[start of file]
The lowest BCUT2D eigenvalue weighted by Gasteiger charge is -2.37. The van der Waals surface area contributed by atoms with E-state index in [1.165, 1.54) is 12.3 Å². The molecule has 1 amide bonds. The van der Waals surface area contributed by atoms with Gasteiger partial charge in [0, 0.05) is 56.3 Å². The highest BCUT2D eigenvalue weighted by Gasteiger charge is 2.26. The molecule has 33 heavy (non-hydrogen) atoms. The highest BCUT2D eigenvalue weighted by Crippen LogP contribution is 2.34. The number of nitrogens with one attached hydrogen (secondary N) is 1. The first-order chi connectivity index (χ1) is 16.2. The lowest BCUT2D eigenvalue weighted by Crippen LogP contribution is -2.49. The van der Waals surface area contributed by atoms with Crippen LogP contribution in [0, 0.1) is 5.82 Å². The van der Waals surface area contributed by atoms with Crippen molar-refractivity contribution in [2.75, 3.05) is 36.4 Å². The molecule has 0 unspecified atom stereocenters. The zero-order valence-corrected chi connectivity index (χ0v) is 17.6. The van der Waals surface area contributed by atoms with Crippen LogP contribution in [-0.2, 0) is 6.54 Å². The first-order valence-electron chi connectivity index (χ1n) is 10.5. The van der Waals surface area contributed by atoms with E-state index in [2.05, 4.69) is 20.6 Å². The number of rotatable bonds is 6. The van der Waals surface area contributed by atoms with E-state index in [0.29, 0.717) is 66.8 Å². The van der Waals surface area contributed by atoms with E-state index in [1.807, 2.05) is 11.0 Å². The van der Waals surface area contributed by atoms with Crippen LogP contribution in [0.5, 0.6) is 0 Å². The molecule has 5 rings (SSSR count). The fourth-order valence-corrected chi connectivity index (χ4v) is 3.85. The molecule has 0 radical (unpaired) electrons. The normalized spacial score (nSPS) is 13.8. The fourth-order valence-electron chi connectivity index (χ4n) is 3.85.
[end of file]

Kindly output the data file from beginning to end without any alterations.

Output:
The lowest BCUT2D eigenvalue weighted by Gasteiger charge is -2.37. The van der Waals surface area contributed by atoms with E-state index in [1.165, 1.54) is 12.3 Å². The molecule has 1 amide bonds. The van der Waals surface area contributed by atoms with Gasteiger partial charge in [0, 0.05) is 56.3 Å². The highest BCUT2D eigenvalue weighted by Gasteiger charge is 2.26. The molecule has 33 heavy (non-hydrogen) atoms. The highest BCUT2D eigenvalue weighted by Crippen LogP contribution is 2.34. The number of nitrogens with one attached hydrogen (secondary N) is 1. The first-order chi connectivity index (χ1) is 16.2. The lowest BCUT2D eigenvalue weighted by Crippen LogP contribution is -2.49. The van der Waals surface area contributed by atoms with Crippen LogP contribution in [0, 0.1) is 5.82 Å². The van der Waals surface area contributed by atoms with Crippen molar-refractivity contribution in [2.75, 3.05) is 36.4 Å². The molecule has 0 unspecified atom stereocenters. The zero-order valence-corrected chi connectivity index (χ0v) is 17.6. The van der Waals surface area contributed by atoms with Crippen LogP contribution in [-0.2, 0) is 6.54 Å². The first-order valence-electron chi connectivity index (χ1n) is 10.5. The van der Waals surface area contributed by atoms with E-state index in [2.05, 4.69) is 20.6 Å². The number of rotatable bonds is 6. The van der Waals surface area contributed by atoms with E-state index in [0.29, 0.717) is 66.8 Å². The van der Waals surface area contributed by atoms with E-state index in [1.807, 2.05) is 11.0 Å². The van der Waals surface area contributed by atoms with Crippen LogP contribution in [0.5, 0.6) is 0 Å². The molecule has 5 rings (SSSR count). The fourth-order valence-corrected chi connectivity index (χ4v) is 3.85. The molecule has 0 radical (unpaired) electrons. The normalized spacial score (nSPS) is 13.8. The fourth-order valence-electron chi connectivity index (χ4n) is 3.85.